Over the course of fifteen years, countless people have shown their support to this little relay vigil. Some left their names, others did not. But they left all kinds of tokens, a bouquet of flowers, a cup of coffee, a slip of paper with a heartwarming message…
This French photographer named Phil Le Gal created a photo album of the meditators.
This took place seven years ago.
We tried to contact him, not knowing what to expect. To our surprise, he immediately agreed to our interview.
We met at a hotel conference room in downtown London. He showed up on time. When he sat in front of our camera, at first he felt uneasy. He said, usually he’s the one behind the camera.
He told me that when he decided to do the photo album, he contacted Sister Gao. Sister Gao didn’t give him permission right away. She said she wanted to meet with him first. “He is a very kind young man.” That’s Sister Gao’s impression of Phil.
“Ten years is such a long time. I wanted my series to convey that, and this is why I wanted to introduce this kind of repetition. This is why I framed my photographs kind of the same way.”
He spent 24 hours at the Vigil station, from about 10AM on Saturday to roughly the same time on Sunday morning. He took many photos every hour. Most shifts were 3-4 hours long, but the night shift that day was 6 hours. His photo album included 24 images of 6 Falun Gong practitioners, one image for each hour.
It was early spring, with less than 8 hours of sunlight, and a temperature of -5 degrees. London’s humidity made it even colder. During the day, Phil could take short breaks by warming himself up in a nearby coffee shop. But by midnight, all coffee shops had closed. The coldness became unendurable. The Falun Gong meditator working the night shift set up the tent and invited Phil to come inside. The next day, when the photoshooting finished at 10AM, Phil rushed to find a nearby inn and booked a room. Only after sleeping for a few hours did he recover from it.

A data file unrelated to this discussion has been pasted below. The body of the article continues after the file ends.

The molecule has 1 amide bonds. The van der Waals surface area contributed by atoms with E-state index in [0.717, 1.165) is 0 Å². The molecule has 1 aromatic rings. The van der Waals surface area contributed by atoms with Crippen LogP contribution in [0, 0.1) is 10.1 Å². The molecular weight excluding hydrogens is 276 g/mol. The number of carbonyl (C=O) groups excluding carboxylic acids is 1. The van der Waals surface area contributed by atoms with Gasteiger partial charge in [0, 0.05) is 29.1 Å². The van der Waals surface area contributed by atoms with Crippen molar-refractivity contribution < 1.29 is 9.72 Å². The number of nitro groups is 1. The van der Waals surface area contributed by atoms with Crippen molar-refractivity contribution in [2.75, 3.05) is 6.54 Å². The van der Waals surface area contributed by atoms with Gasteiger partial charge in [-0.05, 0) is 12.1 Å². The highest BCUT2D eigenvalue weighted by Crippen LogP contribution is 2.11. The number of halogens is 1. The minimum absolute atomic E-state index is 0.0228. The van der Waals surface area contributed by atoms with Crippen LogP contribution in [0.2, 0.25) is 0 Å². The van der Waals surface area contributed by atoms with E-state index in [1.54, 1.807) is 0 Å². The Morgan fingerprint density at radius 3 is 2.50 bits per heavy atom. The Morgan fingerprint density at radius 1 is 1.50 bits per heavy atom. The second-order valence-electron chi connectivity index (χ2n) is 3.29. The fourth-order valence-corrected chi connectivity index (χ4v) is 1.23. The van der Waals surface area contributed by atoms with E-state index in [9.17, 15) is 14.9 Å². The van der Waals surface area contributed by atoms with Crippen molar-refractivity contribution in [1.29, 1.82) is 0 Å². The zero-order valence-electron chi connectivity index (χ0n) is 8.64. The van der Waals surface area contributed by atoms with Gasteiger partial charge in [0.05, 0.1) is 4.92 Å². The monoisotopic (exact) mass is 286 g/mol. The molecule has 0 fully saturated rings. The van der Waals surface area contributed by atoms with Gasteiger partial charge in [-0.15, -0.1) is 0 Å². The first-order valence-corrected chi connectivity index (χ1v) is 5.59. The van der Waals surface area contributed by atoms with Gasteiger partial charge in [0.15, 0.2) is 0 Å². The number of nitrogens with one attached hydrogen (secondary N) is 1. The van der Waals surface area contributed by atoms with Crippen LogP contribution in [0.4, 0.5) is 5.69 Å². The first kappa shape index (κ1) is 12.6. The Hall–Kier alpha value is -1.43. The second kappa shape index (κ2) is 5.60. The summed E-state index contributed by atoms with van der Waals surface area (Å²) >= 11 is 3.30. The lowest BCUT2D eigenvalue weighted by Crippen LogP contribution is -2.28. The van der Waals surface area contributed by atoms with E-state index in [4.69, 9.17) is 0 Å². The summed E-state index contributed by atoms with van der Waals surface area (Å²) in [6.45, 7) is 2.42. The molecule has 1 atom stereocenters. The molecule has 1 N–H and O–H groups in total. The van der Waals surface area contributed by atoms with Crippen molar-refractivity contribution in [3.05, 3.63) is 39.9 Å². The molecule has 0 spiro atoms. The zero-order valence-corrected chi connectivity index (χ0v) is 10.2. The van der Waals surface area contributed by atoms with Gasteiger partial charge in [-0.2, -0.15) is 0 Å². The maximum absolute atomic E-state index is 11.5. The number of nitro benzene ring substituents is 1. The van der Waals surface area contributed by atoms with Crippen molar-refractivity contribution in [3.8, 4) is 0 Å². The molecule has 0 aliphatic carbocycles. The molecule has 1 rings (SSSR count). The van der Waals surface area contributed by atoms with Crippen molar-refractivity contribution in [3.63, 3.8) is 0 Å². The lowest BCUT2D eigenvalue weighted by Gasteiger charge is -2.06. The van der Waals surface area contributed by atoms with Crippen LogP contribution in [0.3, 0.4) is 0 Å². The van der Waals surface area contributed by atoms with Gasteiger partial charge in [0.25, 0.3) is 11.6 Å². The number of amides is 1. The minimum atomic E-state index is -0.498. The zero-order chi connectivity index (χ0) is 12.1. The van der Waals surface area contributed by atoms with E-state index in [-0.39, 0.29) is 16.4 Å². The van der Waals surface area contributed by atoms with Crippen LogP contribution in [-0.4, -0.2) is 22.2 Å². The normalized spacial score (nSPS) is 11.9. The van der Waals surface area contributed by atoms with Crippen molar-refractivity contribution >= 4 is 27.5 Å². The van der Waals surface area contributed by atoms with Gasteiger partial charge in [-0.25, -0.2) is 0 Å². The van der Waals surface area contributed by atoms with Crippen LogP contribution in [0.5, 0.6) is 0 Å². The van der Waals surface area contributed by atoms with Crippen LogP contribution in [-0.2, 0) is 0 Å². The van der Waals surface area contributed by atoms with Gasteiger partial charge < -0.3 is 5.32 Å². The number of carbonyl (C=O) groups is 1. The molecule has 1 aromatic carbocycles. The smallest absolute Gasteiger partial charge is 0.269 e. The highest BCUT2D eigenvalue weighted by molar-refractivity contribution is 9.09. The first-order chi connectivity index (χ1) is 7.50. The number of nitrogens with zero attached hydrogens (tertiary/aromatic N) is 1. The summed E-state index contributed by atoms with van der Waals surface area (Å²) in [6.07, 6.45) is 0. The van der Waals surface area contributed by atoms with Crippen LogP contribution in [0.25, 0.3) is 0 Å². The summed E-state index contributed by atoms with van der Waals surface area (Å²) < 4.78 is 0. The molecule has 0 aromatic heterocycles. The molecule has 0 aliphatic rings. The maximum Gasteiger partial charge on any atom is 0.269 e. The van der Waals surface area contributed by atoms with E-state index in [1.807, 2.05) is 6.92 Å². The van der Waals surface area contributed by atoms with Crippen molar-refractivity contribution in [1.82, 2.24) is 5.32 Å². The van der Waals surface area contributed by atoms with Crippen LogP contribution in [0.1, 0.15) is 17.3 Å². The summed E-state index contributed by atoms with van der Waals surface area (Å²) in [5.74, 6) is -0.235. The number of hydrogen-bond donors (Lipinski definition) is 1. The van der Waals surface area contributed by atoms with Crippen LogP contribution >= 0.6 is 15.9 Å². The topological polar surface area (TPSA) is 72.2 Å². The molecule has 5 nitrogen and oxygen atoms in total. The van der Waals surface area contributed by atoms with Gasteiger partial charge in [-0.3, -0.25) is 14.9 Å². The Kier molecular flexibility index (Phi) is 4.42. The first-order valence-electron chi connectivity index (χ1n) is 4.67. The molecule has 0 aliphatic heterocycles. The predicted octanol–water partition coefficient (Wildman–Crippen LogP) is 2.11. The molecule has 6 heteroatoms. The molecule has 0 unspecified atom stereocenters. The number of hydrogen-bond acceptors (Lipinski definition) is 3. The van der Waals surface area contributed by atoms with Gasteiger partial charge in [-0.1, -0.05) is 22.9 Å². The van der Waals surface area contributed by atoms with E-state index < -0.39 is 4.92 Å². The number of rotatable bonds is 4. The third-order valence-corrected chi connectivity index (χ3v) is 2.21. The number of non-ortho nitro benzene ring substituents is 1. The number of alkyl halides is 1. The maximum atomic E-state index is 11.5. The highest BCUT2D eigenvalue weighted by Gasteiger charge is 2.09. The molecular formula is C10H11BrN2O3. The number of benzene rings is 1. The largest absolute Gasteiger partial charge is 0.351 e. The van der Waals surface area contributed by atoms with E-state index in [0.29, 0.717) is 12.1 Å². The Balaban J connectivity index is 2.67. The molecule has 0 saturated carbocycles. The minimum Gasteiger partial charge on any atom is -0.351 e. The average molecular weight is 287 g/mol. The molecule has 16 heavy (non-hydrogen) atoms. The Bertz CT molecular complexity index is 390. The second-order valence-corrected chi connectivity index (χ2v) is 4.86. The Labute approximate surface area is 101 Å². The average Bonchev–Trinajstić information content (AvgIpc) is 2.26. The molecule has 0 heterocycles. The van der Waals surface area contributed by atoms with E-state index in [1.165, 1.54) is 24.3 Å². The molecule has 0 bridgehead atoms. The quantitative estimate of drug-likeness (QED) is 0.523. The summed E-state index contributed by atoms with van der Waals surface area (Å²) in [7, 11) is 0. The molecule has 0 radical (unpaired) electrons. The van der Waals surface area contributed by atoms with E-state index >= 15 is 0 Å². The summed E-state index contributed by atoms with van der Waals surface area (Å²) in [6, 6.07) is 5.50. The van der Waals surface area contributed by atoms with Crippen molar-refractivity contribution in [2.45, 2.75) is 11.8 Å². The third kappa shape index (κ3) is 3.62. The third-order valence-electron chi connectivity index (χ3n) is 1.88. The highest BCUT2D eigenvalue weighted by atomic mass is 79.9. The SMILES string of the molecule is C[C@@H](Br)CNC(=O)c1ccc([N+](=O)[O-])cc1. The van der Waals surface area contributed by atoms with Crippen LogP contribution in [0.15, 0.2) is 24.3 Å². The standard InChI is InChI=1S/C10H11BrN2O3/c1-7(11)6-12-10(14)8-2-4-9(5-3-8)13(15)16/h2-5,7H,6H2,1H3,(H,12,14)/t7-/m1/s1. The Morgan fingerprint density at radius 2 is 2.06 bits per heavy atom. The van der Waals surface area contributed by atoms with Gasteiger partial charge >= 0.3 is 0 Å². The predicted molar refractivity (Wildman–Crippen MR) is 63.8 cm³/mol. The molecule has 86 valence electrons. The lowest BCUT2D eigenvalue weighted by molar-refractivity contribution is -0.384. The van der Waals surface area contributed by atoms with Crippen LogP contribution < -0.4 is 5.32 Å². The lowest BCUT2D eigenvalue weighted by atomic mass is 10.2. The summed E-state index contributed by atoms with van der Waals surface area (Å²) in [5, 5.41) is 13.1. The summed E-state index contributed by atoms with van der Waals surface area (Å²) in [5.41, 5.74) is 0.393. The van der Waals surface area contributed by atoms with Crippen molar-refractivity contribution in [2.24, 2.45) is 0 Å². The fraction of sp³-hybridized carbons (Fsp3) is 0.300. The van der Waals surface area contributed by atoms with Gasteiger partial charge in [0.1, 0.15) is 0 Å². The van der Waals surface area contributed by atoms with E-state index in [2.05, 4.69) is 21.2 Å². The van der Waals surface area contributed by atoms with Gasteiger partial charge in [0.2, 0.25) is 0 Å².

“That showed me the determination of the protesters, and the weather condition they are facing everyday, every year; from very cold and wet condition.”
When Phil wasn’t taking photos, he chatted with the Falun Gong practitioners who had a shift that day. He asked them why they were doing this, and asked about their personal stories. He witnessed some unfriendly howlings from drivers passing by the Vigil station when they were waiting for the traffic lights. But more frequently, he saw heartwarming scenes: people who wrote down their signatures to support the meditators, people who chatted with them, and those who gave them food or coffee.
This is one of Le Gal’s earliest works. He felt a little sorry that it’s not one of his more mature works. But when he handed me his business card, I noticed on the back of it there was a photo, and it was none other than this photo of Sister Gao.
(This blog post is about the film Candlelight Across the Street. Click to watch the full film!)